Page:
Chibi-Usa took his hand, squeezing it supportively. After a moment, Helios turned to look directly at Mamoru. "If that is your decision... then I have one more duty to fulfill. If my sister is no longer to be imprisoned, then I can finally return to you what should always have been yours. The greater portion of your birthright's power." Reaching up to his golden horn, Helios detached it in a flash of light, revealing the Golden Crystal.

"By the ancient rite, as recipient of the ancient trust, I release that which was bound," Helios intoned, repeating the same chant he had used all those days ago during the fight at Naru's apartment. "I return that which was granted. I restore that which was separated. Let the two once more become one!"

As he spoke, Mamoru's Golden Star Seed emerged from his chest, the two crystals floating toward each other, their glow increasing as they spun faster and faster around each other. Then, in a final flash of light, they merged. Once the radiance had faded, Mamoru stood there as Prince Endymion in all his regal glory, wearing his full armor and cape with his sword at his side.

Endymion looked down at his hand, flexing his fingers as he tried to accustom himself to the power once more flowing through him. Then he looked up at Helios. "Are you sure about this?" he asked. "You don't still need it to protect Elysion?"

Helios shook his head. "Now that I no longer need to hold my sister in check, my own power should be more than sufficient," he said. "No, the Golden Crystal is needed in the waking world now. Especially with the damage that the Silver Crystal has sustained."

Usagi's face fell at his words. "Helios..." she began hesitantly. "Do you... know what is going to happen with the Silver Crystal? You've seen something like this before, right? I mean... splitting it in two... isn't that basically what happened with the Golden Crystal way back when?"

"The two situations are... similar," acknowledged Helios. "But there are also differences. When Prince Endymion's ancestors cast the spell to divide the Golden Crystal, they didn't intend a permanent break. Which is why it was also possible to reunite the parts, as you saw. In a very real sense—even when they were separated by distance—the two parts of the Golden Crystal were only ever one Star Seed. I was only borrowing the majority of its power, not using it as a replacement for my own."

Then Helios turned back to Usagi. "What you achieved is something much more... fundamental. Similar in approach, yes, but not such a half-measure. You completely severed the fragment you broke off, creating a new Star Seed that belongs to your clone, genuinely and permanently. A far more damaging and traumatic process. However, since it was a true separation... it may also be possible for the Silver Crystal to heal, given time. Though even if that does happen, it would take many years, at the least."

But despite the long road ahead of her, Usagi responded with a warm smile. "Thank you," she said. "That really helps a lot. Not knowing what was going to happen was the hardest part. But if there's hope, then I can keep moving toward it."

Her words sparked hope in Endymion as well. Looking down at the Golden Crystal, he vowed to use its power to support and protect his beloved's beautiful dreams, even in the real world. And thinking back to their conversation on the balcony, one possibility immediately presented itself.

"Usako... I have an idea," he eventually said. He was still working through the details, but with each passing second he was growing more and more convinced that it could work. "When we wake up, we should get the other Sailor Senshi together. I think there is something more we can do to help the people who were displaced by the fighting."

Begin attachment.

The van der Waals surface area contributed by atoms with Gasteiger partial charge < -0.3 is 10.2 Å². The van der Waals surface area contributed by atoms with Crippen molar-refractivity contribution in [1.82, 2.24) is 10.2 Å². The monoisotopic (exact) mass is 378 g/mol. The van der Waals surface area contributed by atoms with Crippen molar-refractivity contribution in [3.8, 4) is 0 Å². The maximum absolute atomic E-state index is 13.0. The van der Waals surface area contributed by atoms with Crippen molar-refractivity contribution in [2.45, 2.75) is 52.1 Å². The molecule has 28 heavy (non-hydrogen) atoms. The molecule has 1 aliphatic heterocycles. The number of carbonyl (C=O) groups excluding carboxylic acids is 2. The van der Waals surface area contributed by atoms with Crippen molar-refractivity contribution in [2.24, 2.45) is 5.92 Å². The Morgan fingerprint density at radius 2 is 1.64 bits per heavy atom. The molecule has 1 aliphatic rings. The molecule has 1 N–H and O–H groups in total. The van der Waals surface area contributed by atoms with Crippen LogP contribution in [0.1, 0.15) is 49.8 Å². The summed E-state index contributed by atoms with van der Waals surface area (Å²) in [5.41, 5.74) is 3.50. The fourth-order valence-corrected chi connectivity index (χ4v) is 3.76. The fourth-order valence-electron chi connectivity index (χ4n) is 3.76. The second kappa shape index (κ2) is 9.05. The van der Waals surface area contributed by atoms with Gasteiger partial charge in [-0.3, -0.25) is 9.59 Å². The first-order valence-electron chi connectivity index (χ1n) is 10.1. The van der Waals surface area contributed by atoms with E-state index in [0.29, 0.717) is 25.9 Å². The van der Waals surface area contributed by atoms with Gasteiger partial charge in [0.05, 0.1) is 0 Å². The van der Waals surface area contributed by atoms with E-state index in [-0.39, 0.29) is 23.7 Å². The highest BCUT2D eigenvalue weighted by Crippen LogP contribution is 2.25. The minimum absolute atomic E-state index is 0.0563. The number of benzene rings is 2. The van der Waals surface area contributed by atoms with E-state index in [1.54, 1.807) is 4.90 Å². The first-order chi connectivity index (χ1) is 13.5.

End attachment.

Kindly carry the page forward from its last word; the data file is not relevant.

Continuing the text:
The next day saw a rush of activity after Mamoru outlined his plan to the others. They quickly moved to set up the groundwork, coordinating with their contacts in the government and the disaster relief agencies. Everyone threw themselves into the work, and by midday the preparations were complete.

Usagi looked out across the blasted wasteland that had once been Juuban district, scoured by the Wyrmspawn's fire like the rest of Minato Ward until all that remained were pitiful scraps of burned-out wreckage. Mamoru was next to her, giving her a steadying arm to lean on. The two of them stood within the foundations of what had once been the Bob-Floy ice cream store, the location of one of the nine Crystal Points that they had defended from the Black Moon Clan so long ago.

"I'm in position!" That was Sailor Venus' voice, coming over the communicator. She'd gone to where the Otafukuya cosmetics store had once stood, and where they'd thwarted the daimon Atsugessho's attempt to contaminate the Crystal Point at that location. Now, hopefully, it would serve a purpose similar to its original function.

"You really think this is gonna work?" asked Ranma, from where he stood a ways off to the side. He—along with Akane, Shampoo, Ukyo and several of the monsters—had gathered to watch them perform the magic. Even further back there was a huge throng of reporters as well, murmuring, with their cameras at the ready.

"When we did this in the previous way things went, it was to repair civilization on a global scale," said Mamoru. "Two municipal wards doesn't seem difficult in comparison. The main difference is that we'll be using the Golden Crystal instead of the Silver Crystal to initiate it."

Though he projected confidence, Usagi could detect an undercurrent of concern in his voice. Probably he was worried because she had insisted on joining their effort, even though she didn't yet have the strength to contribute much in her weakened state. But it had felt necessary to her, in a way she couldn't put into words. It wasn't just about power. It was about them all taking part in this. Together.